Petitioners attempting to recall Anchorage Assembly Chair Felix Rivera say they have more than the required number of signatures needed to initiate a recall vote.
The petitioners have had two months to gather enough signatures since the Anchorage clerk’s office in early November approved in part the petition to recall Rivera. Rivera is a representative of Anchorage’s District 4, which includes Midtown.
Petitioners must submit the signatures to the city clerk Tuesday. They must have the required 2,735 signatures — 25% of the number of votes cast for the seat in the April 2020 election — for the recall vote to go to the ballot.
After the petition signatures are turned in, the city clerk has 10 days to verify whether enough have been gathered, according to state statute.
Petition lead sponsor Russell Biggs said in an emailed statement Tuesday that the petitioners will submit 4,999 signatures.
The recall petition claims that Rivera failed to perform his duties as Assembly chair during an August Assembly meeting. It claims that Rivera did not halt the meeting after another Assembly member brought to his attention that the meeting may have exceeded the capacity restrictions required by an emergency order.
It also claims that Rivera committed misconduct in office, but that claim was rejected by the clerk’s office.
Beyond the petition’s stated reasons for a recall, it has garnered support from residents who are upset with the Assembly’s recent actions to support the acting mayor’s emergency orders related to the pandemic and a controversial vote to approve purchasing buildings for homeless and treatment services.
“Over the last 9 months, these 5,000 Anchorage citizens have watched Felix Rivera and the majority of the Anchorage assembly divert nearly 50 million dollars of CARES act funds to pet projects like bike trails and derelict property purchases,” the petitioners said in an emailed statement. “These 5,000 citizens have watched hundreds of businesses fail while the majority of the assembly, chaired by Felix Rivera, voted consistently to prioritize cronyism and corruption over the economic needs of the thousands of Anchorage citizens losing their jobs.”
Rivera disputes the reasoning behind the recall.
“I can understand why folks may be upset with me for a variety of decisions that I’ve made, but that is not sufficient grounds for recall,” Rivera said in an interview Monday. “You don’t like the decisions I’ve made, then you run against me in a regular election. Beat me in an election.”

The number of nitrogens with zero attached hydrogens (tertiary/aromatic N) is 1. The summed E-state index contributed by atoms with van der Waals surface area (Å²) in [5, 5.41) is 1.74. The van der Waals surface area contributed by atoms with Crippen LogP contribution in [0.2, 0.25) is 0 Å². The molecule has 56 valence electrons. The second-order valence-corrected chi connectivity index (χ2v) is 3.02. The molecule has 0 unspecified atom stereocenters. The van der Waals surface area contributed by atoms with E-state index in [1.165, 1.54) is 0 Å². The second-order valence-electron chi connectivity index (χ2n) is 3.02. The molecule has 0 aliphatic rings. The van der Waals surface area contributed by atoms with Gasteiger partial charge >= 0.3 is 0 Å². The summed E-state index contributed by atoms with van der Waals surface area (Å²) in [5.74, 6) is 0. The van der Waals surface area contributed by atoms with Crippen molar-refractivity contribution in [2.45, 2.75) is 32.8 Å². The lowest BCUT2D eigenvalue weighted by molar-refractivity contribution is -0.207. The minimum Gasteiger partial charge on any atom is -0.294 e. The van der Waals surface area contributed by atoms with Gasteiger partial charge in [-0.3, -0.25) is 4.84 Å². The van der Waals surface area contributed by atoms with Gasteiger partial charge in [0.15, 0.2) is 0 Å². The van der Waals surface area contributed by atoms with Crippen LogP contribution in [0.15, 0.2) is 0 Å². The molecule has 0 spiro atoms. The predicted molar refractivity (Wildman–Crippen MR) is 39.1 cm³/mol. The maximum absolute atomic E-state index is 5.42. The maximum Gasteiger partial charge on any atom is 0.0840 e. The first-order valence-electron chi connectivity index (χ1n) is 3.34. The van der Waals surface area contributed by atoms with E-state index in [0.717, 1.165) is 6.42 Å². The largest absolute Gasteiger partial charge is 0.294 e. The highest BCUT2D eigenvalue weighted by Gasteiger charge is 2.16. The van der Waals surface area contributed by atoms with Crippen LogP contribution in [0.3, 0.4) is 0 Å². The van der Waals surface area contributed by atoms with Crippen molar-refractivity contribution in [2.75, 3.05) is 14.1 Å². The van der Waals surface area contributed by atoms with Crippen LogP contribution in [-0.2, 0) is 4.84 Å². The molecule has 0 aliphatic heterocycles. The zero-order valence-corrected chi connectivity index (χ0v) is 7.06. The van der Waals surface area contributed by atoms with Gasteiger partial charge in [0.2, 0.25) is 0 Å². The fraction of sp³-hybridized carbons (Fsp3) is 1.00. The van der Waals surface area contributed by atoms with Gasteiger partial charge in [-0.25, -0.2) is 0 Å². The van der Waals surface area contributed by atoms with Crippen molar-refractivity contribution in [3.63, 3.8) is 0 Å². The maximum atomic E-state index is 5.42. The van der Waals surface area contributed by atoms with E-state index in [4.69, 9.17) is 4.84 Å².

If the signatures are verified, the petition would then go before the Assembly to put the recall vote on a ballot. According to Alaska statute, the Assembly must either hold a special election no sooner than 45 days and within 75 days after it’s submitted, or put it on the ballot at a regular election if there is one already scheduled within 75 days but not sooner than 45 days after it’s submitted.
A different group, calling itself the Midtown Citizens Coalition, has filed a lawsuit in support of Rivera. The lawsuit is against the Municipality of Anchorage and Municipal Clerk Barbara Jones for approving the recall petition in the first place. A complaint filed in the case asserts the approval was based on “legally defective or insufficient” grounds.
Attorney Thomas Amodio of Anchorage law firm Reeves Amodio is leading the group’s litigation. Amodio said he is not working for Rivera, but rather for a concerned group of citizens in Anchorage’s District 4.
The challenge, if upheld by the court, could topple the recall petition’s efforts, regardless of whether enough signatures are gathered.
Scott Kohlhaas, a political consultant hired by the recall group, on Monday worked to gather signatures outside Kriner’s Diner on C Street. (Last year, Kriner’s defied an Anchorage pandemic emergency order and remained open for indoor dining, resulting in a short legal battle during which the courts upheld the city’s order.)
“We’ll explain that he’s the Assemblyman who broke his own law. And so your average person who’s not quite paying attention will get involved at that point. But most people who sign (the petition) are looking for it,” Kohlhaas said.
Other petitioners on Monday gathered signatures inside Duane’s Antique Market in the Taku/Campbell neighborhood. The market is owned in part by Christine Hill, who ran against Rivera in the 2020 election and is supporting the recall petition.
Hill is also involved with a different group that has sued the city and Assembly for closing the Assembly meetings to in-person participation while Emergency Order 15 was in place in August. The meetings were livestreamed and citizens could participate and offer testimony telephonically.
Anchorage resident Josh Holland on Monday drove to Kriner’s to sign the petition. Holland said he disagrees with nearly everything Rivera has done while on the Assembly and that he did not vote for him in the first place.
In particular, Holland is concerned with the public getting shut out of the Assembly’s decision-making process.
“They haven’t allowed the public in certain points and voted on things without public hearing and put a bunch of the hearings off,” Holland said. “I just feel like the general public just doesn’t have the same voice that we should have.”